Big Red Car here. It’s zero dark thirty here in the ATX and it’s a bit cool for us hot house creatures. It’s right at 39F with a forecasted high of 43F and a low of 24F. Brrrrr!
So what does it take to be a successful CEO? You’re going to have to conduct some experiments — experimentation, Old Sport.
A lab coat, a bunch of lab rats and a lab?
[Big Red Car joke: What is the difference between a lab rat and a lawyer? There are SOME things a lab rat will NOT do. Haha, Big Red Car, you are a simpleton.]
Why experimentation, Big Red Car?
There are many things in the course of changing the world that you simply cannot reason to a conclusion. How do you really know whether one or another of the innovations or initiatives that seem to be attractive at first blush is the right way to allocate capital or time? This happens often when product development runs smack into marketing.
Should we focus on the product and develop incremental capabilities or should we be out in the marketplace pitching our deal? Can the improved product sell itself? Where is the best place to spend our limited capital? [Beware the false choice. Sometimes, often maybe, the answer is BOTH.]
Would the addition of a different marketing channel increase sales at an attractive and justifying ROI?
The answer to many of these questions is simple: “Well, we really don’t know.” [WTF, Big Red Car, that’s not much of an answer. We want answers. Now.]
Unfortunately, Old Sport, that is the way it works when you are changing the world — you are in uncharted territory, so you decide to conduct an experiment.
Big point — an experiment, even if flawed, is the first step toward actually answering the question while sitting around endlessly discussing the issue acknowledging it cannot be resolved simply by talk is a waste of time and energy.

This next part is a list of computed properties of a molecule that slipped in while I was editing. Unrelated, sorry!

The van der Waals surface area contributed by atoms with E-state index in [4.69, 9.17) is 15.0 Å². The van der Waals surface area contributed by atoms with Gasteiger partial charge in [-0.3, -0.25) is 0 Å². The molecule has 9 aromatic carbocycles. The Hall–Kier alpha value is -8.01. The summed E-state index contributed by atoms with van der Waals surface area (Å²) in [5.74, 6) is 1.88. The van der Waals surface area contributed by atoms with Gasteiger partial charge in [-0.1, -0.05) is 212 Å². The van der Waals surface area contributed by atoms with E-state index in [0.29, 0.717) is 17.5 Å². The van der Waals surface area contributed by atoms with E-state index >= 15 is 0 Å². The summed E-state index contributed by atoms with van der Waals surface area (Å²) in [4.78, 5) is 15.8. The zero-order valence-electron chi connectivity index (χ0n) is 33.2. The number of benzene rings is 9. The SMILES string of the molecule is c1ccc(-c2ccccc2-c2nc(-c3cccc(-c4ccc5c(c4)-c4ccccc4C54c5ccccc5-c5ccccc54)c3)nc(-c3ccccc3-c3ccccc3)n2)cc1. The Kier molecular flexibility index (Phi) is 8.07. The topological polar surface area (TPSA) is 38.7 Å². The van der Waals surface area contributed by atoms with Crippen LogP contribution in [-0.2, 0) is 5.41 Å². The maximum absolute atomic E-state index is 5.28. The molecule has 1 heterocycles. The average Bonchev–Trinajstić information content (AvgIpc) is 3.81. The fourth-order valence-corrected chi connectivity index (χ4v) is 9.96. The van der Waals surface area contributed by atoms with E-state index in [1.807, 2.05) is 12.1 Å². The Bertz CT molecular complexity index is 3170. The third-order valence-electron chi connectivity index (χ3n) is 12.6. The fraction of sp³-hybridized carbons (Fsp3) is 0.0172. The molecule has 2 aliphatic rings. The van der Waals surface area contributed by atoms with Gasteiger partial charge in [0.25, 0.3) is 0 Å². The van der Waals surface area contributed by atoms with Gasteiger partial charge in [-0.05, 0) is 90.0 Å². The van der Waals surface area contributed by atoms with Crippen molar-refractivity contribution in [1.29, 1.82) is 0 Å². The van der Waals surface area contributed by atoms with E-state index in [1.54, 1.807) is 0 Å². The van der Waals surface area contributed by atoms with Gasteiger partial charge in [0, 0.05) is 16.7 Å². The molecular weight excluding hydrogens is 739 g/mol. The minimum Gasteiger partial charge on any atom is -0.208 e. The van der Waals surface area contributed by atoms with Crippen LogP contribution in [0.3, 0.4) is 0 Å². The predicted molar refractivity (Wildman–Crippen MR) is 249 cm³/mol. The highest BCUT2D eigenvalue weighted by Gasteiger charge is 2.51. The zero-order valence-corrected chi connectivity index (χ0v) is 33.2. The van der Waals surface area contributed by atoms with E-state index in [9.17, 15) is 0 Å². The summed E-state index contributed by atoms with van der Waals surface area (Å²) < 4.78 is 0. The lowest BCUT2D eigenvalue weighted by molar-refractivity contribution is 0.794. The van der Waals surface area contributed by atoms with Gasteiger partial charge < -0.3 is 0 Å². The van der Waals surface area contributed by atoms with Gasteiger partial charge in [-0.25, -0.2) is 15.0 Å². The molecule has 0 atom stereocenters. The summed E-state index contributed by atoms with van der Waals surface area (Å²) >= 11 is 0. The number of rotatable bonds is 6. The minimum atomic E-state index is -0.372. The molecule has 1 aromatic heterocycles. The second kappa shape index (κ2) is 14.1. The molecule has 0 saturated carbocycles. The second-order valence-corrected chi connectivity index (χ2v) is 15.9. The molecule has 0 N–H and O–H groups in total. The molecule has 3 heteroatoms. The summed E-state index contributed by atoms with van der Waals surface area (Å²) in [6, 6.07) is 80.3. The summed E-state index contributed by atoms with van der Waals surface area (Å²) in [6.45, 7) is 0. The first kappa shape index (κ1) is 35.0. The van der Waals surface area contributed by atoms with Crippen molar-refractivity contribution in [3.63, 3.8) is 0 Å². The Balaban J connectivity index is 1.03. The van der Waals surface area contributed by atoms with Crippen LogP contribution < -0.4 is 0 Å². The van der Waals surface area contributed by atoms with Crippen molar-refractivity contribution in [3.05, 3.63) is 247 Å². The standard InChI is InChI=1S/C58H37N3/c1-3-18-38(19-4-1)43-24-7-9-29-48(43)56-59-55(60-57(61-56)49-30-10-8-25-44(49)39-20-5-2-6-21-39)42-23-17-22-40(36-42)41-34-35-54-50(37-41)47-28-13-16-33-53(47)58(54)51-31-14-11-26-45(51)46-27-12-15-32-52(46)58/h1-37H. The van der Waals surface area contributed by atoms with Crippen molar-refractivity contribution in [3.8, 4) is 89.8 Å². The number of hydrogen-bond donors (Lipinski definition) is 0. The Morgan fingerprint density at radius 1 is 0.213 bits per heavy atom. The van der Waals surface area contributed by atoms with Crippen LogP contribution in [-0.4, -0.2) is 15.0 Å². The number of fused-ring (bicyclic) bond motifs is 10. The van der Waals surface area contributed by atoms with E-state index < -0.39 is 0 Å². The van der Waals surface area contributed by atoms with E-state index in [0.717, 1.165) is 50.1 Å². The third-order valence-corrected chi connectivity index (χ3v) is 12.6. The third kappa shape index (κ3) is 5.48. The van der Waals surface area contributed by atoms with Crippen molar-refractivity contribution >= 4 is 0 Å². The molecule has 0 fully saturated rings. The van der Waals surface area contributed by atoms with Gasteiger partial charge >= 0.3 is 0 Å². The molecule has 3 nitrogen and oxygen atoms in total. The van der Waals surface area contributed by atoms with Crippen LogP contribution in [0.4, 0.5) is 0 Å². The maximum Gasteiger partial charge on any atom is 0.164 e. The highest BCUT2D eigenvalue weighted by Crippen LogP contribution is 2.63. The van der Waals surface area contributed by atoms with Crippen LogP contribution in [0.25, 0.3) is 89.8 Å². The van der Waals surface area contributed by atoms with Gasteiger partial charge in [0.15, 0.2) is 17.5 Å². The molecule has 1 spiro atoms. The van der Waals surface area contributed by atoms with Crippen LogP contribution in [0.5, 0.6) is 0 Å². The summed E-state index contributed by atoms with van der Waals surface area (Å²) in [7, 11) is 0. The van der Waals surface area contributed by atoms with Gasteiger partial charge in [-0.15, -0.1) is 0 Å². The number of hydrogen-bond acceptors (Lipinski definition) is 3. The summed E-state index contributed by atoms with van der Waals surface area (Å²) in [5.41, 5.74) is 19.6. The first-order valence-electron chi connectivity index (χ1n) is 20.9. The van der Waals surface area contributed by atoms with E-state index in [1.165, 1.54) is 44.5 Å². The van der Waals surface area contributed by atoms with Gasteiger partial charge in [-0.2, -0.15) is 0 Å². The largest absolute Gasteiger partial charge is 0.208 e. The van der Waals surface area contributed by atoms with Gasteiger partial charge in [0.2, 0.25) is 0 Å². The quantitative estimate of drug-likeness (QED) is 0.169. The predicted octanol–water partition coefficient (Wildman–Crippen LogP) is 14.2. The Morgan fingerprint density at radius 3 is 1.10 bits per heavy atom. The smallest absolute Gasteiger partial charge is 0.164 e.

Experimentation as change management agent
The Boss learned early on in his business career that folks are often resistant to change for no other reason than it was, in fact, a change. People rarely like change. Oh, there are some folks who thrive on it but most folks will fight you on change.
So, when The Boss wanted to introduce a change — he would communicate it, request feedback and then implement the change under of the guise of an innocent experiment.
“As you have so wisely indicated, this may not be the right thing to do but let’s take a crack at it. We’ll just conduct an experiment and see how we like it in a month or so. Sound good? We’re only committing to an experiment.
OK, Boss, but it’s only an experiment, right?
A month later if the experiment worked there would be dozens of folks who were in favor of it from the very beginning. [Big Red Car sayeth: “Success has many parents.” STFU, Big Red Car.]
A month later if the experiment had failed to achieve the desired results everybody had been against it from the start and it was all The Boss’s deal. [Big Red Car sayeth: “Failure is an orphan.”]
In most instances, the experiment would be successful and still require a bit of tweaking — not twerking, haha, tweaking — to make it better. When the experiment was successful the tweakers were in good supply. Everybody wants to be associated with success.
To be an effective and successful CEO, you will have to get a white lab coat and be prepared to conduct some skillful and clever experiments.
You can do it.
Need some help or want to chat about it? Call The Boss at 512-656-1383 or email him at firstname.lastname@example.org.